Shares of Hilton Worldwide Holdings Inc. soared 5.7% Wednesday, after the hotel operator blew past estimates — including its own — for the second quarter and forecast continued recovery in travel for the balance of the year.
The company posted net income of $368 million, or $1.32 a share, for the period, up from $130 million, or 46 cents a share, in the year-earlier period. Adjusted per-share earnings came to $1.29, well ahead of the $1.05 FactSet consensus.
Revenue rose to $2.240 billion from $1.329 billion a year ago, also ahead of the $2.110 billion FactSet consensus.
The net income figure exceeded the company’s guidance, as systemwide comparable RevPAR, or revenue per available room, rose 54.3% on a currency neutral basis.
“Given our strong results in the quarter, coupled with our confidence in continued recovery throughout the year, we are raising our full-year guidance, including our outlook for capital return,” CEO Christopher J. Nassetta said in a statement.
Hilton is now expecting full-year adjusted EPS of $4.21 to $4.46, compared with a FactSet consensus of $4.03. For the third quarter, it expects adjusted EPS of $1.16 to $1.24, compared with a FactSet consensus of $1.15.
Systemwide RevPAR is expected to rise 37% to 43% from 2021, on a currency-neutral basis.
On a call with analysts, Nassetta said Hilton is expecting to deliver full-year adjusted EBITDA, or earnings before interest, taxes, depreciation and amortization, that is above the 2019 level and to generate record free cash flow.
“In the second half of the year based on the trends we’ve been seeing, our expectation is business transient is going to be sort of on a revenue basis equal to 2019 levels,” Nassetta said, according to a FactSet transcript. “And then when we think about the group side, while we don’t think in the second half, we’ll get all the way back to where we were in ’19. We’re going to get awfully close.”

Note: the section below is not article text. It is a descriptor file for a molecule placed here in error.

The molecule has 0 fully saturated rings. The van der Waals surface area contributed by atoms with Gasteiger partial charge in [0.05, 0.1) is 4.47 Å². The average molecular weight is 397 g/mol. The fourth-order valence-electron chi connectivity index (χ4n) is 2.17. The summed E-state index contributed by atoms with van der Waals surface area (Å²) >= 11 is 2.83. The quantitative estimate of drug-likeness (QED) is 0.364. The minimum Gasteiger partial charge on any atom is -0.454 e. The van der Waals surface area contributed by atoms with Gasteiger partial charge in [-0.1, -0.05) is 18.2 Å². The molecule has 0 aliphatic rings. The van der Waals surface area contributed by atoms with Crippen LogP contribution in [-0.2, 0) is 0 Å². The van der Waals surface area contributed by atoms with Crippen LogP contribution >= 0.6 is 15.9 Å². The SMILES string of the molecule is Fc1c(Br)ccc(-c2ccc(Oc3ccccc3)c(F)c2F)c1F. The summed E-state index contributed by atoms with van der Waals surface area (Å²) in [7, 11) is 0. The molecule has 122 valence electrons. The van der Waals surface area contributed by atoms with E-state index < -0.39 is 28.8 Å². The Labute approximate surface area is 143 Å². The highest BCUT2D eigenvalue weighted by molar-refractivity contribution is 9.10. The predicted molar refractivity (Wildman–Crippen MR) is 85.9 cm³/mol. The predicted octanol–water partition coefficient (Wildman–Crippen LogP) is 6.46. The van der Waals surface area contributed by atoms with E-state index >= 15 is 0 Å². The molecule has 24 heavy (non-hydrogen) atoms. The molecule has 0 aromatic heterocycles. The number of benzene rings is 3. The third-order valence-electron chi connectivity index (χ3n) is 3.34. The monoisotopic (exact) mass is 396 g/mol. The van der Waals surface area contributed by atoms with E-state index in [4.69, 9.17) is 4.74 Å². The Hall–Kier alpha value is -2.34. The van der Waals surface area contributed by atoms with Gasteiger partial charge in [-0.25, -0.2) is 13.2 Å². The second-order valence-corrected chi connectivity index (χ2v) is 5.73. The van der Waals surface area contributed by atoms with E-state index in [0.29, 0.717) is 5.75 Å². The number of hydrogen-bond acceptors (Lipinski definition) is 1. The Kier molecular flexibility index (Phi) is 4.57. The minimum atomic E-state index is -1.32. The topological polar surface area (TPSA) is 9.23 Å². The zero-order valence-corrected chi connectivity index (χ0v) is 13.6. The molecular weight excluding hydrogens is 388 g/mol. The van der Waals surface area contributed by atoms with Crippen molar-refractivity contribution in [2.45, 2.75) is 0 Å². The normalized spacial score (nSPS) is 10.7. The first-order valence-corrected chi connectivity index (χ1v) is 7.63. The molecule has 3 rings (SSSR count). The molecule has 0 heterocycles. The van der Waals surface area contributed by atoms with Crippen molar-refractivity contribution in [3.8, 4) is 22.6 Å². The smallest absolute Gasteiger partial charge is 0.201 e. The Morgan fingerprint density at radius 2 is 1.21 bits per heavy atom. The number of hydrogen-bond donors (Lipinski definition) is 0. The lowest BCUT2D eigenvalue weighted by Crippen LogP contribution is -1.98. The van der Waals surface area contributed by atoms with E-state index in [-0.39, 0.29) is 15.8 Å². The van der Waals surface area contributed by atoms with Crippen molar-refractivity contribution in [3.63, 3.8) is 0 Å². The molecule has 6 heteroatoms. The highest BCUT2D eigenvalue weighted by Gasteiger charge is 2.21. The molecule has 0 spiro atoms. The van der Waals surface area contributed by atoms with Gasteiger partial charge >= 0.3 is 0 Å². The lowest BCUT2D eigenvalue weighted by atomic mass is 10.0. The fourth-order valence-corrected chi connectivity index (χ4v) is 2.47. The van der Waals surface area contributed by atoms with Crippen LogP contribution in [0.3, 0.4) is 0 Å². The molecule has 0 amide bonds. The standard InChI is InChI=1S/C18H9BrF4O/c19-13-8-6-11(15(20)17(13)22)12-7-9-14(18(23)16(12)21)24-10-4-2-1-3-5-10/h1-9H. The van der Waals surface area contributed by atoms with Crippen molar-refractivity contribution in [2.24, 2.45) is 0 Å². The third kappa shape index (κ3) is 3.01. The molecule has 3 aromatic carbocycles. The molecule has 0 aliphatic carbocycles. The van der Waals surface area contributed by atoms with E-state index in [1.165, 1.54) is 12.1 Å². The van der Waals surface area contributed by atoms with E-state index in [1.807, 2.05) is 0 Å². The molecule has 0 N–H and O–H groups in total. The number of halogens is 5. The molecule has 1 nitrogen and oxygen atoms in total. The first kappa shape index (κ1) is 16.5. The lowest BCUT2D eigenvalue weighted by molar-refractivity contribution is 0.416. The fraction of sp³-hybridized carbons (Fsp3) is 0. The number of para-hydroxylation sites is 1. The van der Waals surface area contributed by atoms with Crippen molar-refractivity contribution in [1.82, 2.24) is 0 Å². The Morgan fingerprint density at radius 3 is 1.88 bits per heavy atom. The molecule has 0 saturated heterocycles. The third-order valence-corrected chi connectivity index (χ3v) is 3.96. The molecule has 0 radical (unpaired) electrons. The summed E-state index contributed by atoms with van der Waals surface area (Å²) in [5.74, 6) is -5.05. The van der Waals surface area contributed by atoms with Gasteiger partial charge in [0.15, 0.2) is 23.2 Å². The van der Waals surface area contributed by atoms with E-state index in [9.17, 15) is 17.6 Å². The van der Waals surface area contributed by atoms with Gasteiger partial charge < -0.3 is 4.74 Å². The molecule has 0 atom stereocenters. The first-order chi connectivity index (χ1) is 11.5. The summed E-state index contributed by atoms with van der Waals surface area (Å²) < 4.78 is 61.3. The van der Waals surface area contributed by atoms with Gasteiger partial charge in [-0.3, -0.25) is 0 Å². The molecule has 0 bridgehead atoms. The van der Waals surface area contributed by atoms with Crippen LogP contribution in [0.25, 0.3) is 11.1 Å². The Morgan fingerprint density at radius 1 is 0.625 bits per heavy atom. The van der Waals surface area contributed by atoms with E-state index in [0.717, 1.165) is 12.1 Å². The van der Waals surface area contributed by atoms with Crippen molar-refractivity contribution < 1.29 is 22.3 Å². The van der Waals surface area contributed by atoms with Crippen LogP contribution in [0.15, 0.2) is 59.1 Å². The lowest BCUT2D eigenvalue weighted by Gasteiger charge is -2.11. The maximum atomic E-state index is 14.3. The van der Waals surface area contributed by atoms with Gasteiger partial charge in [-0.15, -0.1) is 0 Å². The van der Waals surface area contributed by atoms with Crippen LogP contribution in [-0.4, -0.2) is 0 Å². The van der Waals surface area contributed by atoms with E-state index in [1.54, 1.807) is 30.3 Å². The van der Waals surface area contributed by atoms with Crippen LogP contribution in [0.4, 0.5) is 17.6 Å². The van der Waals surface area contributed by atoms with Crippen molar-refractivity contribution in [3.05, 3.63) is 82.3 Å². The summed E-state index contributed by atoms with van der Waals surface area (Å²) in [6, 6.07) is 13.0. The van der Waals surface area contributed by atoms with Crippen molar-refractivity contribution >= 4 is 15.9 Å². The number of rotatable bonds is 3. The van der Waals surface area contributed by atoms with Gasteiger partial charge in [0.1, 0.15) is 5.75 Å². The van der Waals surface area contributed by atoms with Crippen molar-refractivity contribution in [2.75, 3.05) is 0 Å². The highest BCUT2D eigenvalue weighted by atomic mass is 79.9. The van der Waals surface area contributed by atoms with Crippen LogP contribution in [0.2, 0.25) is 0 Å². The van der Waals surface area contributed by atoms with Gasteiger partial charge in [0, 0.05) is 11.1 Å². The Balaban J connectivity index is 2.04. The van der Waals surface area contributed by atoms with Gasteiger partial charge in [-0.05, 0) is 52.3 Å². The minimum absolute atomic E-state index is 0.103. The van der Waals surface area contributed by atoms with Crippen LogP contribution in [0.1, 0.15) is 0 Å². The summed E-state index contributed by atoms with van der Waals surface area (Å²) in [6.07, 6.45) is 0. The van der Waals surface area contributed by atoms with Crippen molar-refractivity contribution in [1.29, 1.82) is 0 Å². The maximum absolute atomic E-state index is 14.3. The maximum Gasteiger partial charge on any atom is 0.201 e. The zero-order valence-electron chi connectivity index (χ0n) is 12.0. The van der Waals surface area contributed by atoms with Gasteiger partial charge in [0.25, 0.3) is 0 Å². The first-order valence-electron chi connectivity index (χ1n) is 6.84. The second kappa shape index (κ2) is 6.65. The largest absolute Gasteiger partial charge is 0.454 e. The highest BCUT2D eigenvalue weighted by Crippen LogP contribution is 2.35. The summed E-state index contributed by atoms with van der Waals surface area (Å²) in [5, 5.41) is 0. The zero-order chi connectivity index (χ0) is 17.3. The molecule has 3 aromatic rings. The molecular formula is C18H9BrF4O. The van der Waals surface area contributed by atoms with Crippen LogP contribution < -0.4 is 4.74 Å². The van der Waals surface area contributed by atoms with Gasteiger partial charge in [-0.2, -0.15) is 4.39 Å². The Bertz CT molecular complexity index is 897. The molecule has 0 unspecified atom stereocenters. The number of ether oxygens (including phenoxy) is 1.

The executive acknowledged the uncertain macroeconomic environment — including recession fears — and short booking window as factors making the outlook blurry. But the hotel industry is benefiting from pent-up demand following more than two years of the coronavirus pandemic.
“We talk to our customers all the time, not just the group customers. We’re talking to all of our customers, ” he said. And the feedback going into the fall is “people have to travel more.”
Hilton is also benefiting from a shift in spending to services from goods as the world normalizes. That creates new demand in the leisure business, he said.
Bernstein analysts welcomed the “solid beat” and raise in guidance, but stuck with their market perform rating on the stock and price target of $161 that is about 27% above its current price.
“Even with weakness YTD, Hilton remains the best performing hotel name through-pandemic, helped by the faster US recovery thus far,” analysts led by Richard Clarke wrote in a note to clients.
“That phenomenon is ending and Hilton’s other regions have caught up (America’s ex-US leading the pack, Europe recovering quicker). The current level is a great entry point into Hilton longer term, but there are names with more exposure to faster recovering segments right now,” they wrote.
Nassetta said the strength in Europe, where big cities like London are “raging” this summer was a welcome surprise,
But Asia is a challenge, especially China, where COVID-related lockdowns have proved disruptive and the outlook difficult to predict. Hilton is optimistic conditions in China will be different by the time of the Chinese Party Congress in October.
“I do think it will be a while before we have a ton of Chinese travelers traveling internationally or any of us are going to China,” he said. But domestic travel in China can be a big benefit given the size of the population.
Hilton shares are down 18.6% in the year to date, while the S&P 500
has fallen 16.6%.